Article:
Regarding his request to the ATC tower to limit any ATC initiated go-arounds for NW188, he stated his desire was to let ATC know that this particular aircraft would need priority on arrival. He stated that during holding into MSP, he would be prompted to fuel “query” the aircraft, but the procedure was not normal.  

While the NW188 flight was between Gopher and Farmington VOR, which was basically a long downwind for landing,, Mr. Trinka received a call from one of his NW sector managers, who said he had received a phone call from the NW Flight Operations Chief Pilots office who asked him to send an ACARS message to the crew of NW188 to advise the crew to remain in the cockpit after they blocked into the gate, and to not send the message until the aircraft was on the ground. Once he received an “on” time, he sent the message. He did not receive a reply from the aircraft.  

After the aircraft blocked in, he sent a Dispatch Incident/Diversionary Report, which was distributed to management.  Calls from ATC regarding a NORDO are routed to the Chief dispatcher or the ATC Coordinator. Chief dispatchers support regular dispatchers, and Mr. Trinka stated they sometimes rotate between positions. There was one domestic chief dispatcher on the NW side. There was no set procedure about who speaks to who when a call comes in from ATC, so they route it through the Chief dispatcher who will then route it to the aircraft dispatcher. Messages between dispatcher desks on done by text.  

He estimated that 6 or 7 messages were sent to the flight. He stated that there is no way for a dispatcher to know if an ACARS message was received by the crew, and they use ARINC (service provider) to relay these messages. All messages are assumed to be received unless they are notified by ARINC. Messages are sent via a data frequency automatically set on the number 3 radio. The weight and balance was sent to the aircraft separately, not from dispatch, and would print out automatically. The company was looking into getting ACARS text messages to print out automatically. Mr. Trinka stated that NW has its own designated radio frequency around the country, and flights can call dispatch directly from the aircraft, but only on that frequency and not on 121.50.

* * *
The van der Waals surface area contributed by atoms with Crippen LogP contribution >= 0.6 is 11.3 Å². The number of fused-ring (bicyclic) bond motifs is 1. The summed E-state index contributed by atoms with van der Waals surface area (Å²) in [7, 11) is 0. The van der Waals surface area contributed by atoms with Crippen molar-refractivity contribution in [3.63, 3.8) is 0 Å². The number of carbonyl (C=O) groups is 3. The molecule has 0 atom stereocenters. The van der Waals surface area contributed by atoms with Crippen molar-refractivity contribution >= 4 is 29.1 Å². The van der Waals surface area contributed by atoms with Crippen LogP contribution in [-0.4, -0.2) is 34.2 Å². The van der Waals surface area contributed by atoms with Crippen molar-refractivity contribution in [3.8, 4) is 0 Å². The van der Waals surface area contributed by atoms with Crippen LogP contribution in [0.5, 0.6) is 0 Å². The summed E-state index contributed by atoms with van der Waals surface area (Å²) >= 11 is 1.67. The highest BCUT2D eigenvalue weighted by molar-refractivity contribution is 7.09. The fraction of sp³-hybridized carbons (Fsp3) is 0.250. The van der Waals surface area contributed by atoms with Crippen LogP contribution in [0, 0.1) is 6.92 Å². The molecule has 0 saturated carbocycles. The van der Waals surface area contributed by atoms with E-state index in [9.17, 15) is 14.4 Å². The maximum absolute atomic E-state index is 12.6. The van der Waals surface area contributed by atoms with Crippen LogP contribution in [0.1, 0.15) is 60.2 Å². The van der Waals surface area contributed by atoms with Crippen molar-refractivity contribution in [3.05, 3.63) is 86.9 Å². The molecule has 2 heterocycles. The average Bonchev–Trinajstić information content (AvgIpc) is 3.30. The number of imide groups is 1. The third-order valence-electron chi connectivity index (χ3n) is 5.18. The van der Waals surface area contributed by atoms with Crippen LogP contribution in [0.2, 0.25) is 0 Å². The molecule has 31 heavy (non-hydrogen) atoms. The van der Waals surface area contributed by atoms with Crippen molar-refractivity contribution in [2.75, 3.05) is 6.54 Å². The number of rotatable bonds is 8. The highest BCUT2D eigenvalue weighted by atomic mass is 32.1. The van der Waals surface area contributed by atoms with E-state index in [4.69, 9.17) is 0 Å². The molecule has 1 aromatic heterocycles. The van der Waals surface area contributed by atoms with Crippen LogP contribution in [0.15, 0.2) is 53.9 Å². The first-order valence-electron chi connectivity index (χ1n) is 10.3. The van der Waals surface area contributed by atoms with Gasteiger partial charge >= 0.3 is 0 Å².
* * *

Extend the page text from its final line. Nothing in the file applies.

Mr. Trinka stated that he believed other dispatchers were trying to relay messages to NW188 through the aircraft they were working, but there was no formalized procedure. All company dispatchers were located in Atlanta and were centrally located on the same floor with the Chief dispatchers and ATC coordinators. Mr. Trinka stated that there were about 10 domestic NW dispatchers on duty that day, and that he was working 26-28 flights that day, and there were approximately 10-15 flights that were airborne at the time of the event He said dispatchers are set up to cover specific geographic regions. Mr. Trinka stated that there was one MEL on the aircraft regarding a lavatory door, and that there were no significant route NOTAMS for the flight. The first time he learned that NW188 was NORDO was when he was about 40 minutes from MSP.  

There are no formal procedures in the dispatch manual regarding the line of communications to the dispatcher on record when a flight is NORDO. Mr. Trinka stated that he is required to jumpseat yearly on a Northwest flight, and has seen the ACARS messages received in flight.  

Mr. Trinka stated that the merger transition for dispatch from MSP to ATL went “smoothly”. He also stated that dispatchers, airport ops (ACS) , maintenance control, crew scheduling, operations planners, and centralized load control (CLC) are authorized to send ACARS messages in flight.  

He stated that he thought there was possibly a way to send a weight and balance message directly by inserting an “indicator” on the weight and balance and that would sound a “ding”, but he was not sure and stated that the company was checking on it. When asked what other information was available for the “query” call to the aircraft, the stated FOB, position, flight level, altitude, holding information. He was asked about SELCAL, and stated that when the flight had overflown MSP, he asked the chief dispatcher to do a SELCAL on the flight. When asked about the SELCAL frequencies, he tried 131.9 or 131.7, but wasn’t sure, and believed it was through the company network.